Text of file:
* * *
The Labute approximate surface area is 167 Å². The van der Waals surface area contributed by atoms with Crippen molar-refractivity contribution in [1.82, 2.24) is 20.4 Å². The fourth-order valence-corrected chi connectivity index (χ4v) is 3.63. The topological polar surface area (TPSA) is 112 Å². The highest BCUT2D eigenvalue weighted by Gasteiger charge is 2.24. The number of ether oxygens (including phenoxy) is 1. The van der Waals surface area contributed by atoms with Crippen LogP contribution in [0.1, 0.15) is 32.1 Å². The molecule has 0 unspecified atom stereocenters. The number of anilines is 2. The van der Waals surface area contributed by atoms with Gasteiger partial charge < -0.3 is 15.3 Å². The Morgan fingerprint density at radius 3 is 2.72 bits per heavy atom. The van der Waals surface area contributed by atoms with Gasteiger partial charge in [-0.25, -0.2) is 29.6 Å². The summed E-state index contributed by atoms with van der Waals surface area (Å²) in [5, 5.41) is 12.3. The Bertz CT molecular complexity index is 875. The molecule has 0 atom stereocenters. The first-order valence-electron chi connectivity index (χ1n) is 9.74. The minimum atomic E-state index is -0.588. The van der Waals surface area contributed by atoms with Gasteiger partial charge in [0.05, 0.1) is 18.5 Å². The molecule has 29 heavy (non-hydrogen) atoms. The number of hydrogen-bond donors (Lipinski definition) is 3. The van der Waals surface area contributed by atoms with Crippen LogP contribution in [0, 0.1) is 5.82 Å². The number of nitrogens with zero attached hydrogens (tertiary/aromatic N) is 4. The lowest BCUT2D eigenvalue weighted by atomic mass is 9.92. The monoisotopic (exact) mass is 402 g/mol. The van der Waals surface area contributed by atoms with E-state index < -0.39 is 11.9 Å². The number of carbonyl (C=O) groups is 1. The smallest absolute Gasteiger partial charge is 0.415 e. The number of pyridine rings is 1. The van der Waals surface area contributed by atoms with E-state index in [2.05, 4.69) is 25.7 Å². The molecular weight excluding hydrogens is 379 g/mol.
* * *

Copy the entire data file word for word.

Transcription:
The Labute approximate surface area is 167 Å². The van der Waals surface area contributed by atoms with Crippen molar-refractivity contribution in [1.82, 2.24) is 20.4 Å². The fourth-order valence-corrected chi connectivity index (χ4v) is 3.63. The topological polar surface area (TPSA) is 112 Å². The highest BCUT2D eigenvalue weighted by Gasteiger charge is 2.24. The number of ether oxygens (including phenoxy) is 1. The van der Waals surface area contributed by atoms with Crippen LogP contribution in [0.1, 0.15) is 32.1 Å². The molecule has 0 unspecified atom stereocenters. The number of anilines is 2. The van der Waals surface area contributed by atoms with Gasteiger partial charge < -0.3 is 15.3 Å². The Morgan fingerprint density at radius 3 is 2.72 bits per heavy atom. The van der Waals surface area contributed by atoms with Gasteiger partial charge in [-0.25, -0.2) is 29.6 Å². The summed E-state index contributed by atoms with van der Waals surface area (Å²) in [5, 5.41) is 12.3. The Bertz CT molecular complexity index is 875. The molecule has 0 atom stereocenters. The first-order valence-electron chi connectivity index (χ1n) is 9.74. The minimum atomic E-state index is -0.588. The van der Waals surface area contributed by atoms with Gasteiger partial charge in [0.05, 0.1) is 18.5 Å². The molecule has 29 heavy (non-hydrogen) atoms. The number of hydrogen-bond donors (Lipinski definition) is 3. The van der Waals surface area contributed by atoms with Crippen LogP contribution in [0, 0.1) is 5.82 Å². The number of nitrogens with zero attached hydrogens (tertiary/aromatic N) is 4. The lowest BCUT2D eigenvalue weighted by atomic mass is 9.92. The monoisotopic (exact) mass is 402 g/mol. The van der Waals surface area contributed by atoms with E-state index < -0.39 is 11.9 Å². The number of carbonyl (C=O) groups is 1. The smallest absolute Gasteiger partial charge is 0.415 e. The number of pyridine rings is 1. The van der Waals surface area contributed by atoms with E-state index in [2.05, 4.69) is 25.7 Å². The molecular weight excluding hydrogens is 379 g/mol.